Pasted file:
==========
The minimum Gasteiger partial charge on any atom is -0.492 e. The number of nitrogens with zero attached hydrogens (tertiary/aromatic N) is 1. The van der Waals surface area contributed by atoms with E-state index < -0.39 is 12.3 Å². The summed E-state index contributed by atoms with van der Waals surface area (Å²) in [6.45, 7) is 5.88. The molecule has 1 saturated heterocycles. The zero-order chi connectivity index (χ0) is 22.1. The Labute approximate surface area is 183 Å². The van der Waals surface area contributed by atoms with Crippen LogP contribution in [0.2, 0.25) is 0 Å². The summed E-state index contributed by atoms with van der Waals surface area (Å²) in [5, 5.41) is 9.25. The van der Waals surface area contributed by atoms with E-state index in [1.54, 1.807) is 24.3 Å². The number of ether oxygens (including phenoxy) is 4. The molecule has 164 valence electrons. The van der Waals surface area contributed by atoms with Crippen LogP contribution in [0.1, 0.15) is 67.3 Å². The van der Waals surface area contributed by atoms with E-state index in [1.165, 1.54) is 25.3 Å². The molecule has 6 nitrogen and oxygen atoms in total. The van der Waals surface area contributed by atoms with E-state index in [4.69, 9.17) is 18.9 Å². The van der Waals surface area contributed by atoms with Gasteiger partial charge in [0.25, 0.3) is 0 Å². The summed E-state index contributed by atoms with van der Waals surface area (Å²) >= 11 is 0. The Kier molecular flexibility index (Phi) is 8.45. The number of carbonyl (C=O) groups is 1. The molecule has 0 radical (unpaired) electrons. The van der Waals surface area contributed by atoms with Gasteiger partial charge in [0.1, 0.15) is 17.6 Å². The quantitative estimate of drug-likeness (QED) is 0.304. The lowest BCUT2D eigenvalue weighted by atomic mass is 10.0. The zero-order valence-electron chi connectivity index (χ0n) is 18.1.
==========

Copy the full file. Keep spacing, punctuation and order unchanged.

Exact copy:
The minimum Gasteiger partial charge on any atom is -0.492 e. The number of nitrogens with zero attached hydrogens (tertiary/aromatic N) is 1. The van der Waals surface area contributed by atoms with E-state index < -0.39 is 12.3 Å². The summed E-state index contributed by atoms with van der Waals surface area (Å²) in [6.45, 7) is 5.88. The molecule has 1 saturated heterocycles. The zero-order chi connectivity index (χ0) is 22.1. The Labute approximate surface area is 183 Å². The van der Waals surface area contributed by atoms with Crippen LogP contribution in [0.2, 0.25) is 0 Å². The summed E-state index contributed by atoms with van der Waals surface area (Å²) in [5, 5.41) is 9.25. The van der Waals surface area contributed by atoms with E-state index in [1.54, 1.807) is 24.3 Å². The number of ether oxygens (including phenoxy) is 4. The molecule has 164 valence electrons. The van der Waals surface area contributed by atoms with Crippen LogP contribution in [0.1, 0.15) is 67.3 Å². The van der Waals surface area contributed by atoms with E-state index in [1.165, 1.54) is 25.3 Å². The molecule has 6 nitrogen and oxygen atoms in total. The van der Waals surface area contributed by atoms with E-state index in [4.69, 9.17) is 18.9 Å². The van der Waals surface area contributed by atoms with Gasteiger partial charge in [0.25, 0.3) is 0 Å². The summed E-state index contributed by atoms with van der Waals surface area (Å²) >= 11 is 0. The Kier molecular flexibility index (Phi) is 8.45. The number of carbonyl (C=O) groups is 1. The molecule has 0 radical (unpaired) electrons. The van der Waals surface area contributed by atoms with Gasteiger partial charge in [0.1, 0.15) is 17.6 Å². The quantitative estimate of drug-likeness (QED) is 0.304. The lowest BCUT2D eigenvalue weighted by atomic mass is 10.0. The zero-order valence-electron chi connectivity index (χ0n) is 18.1.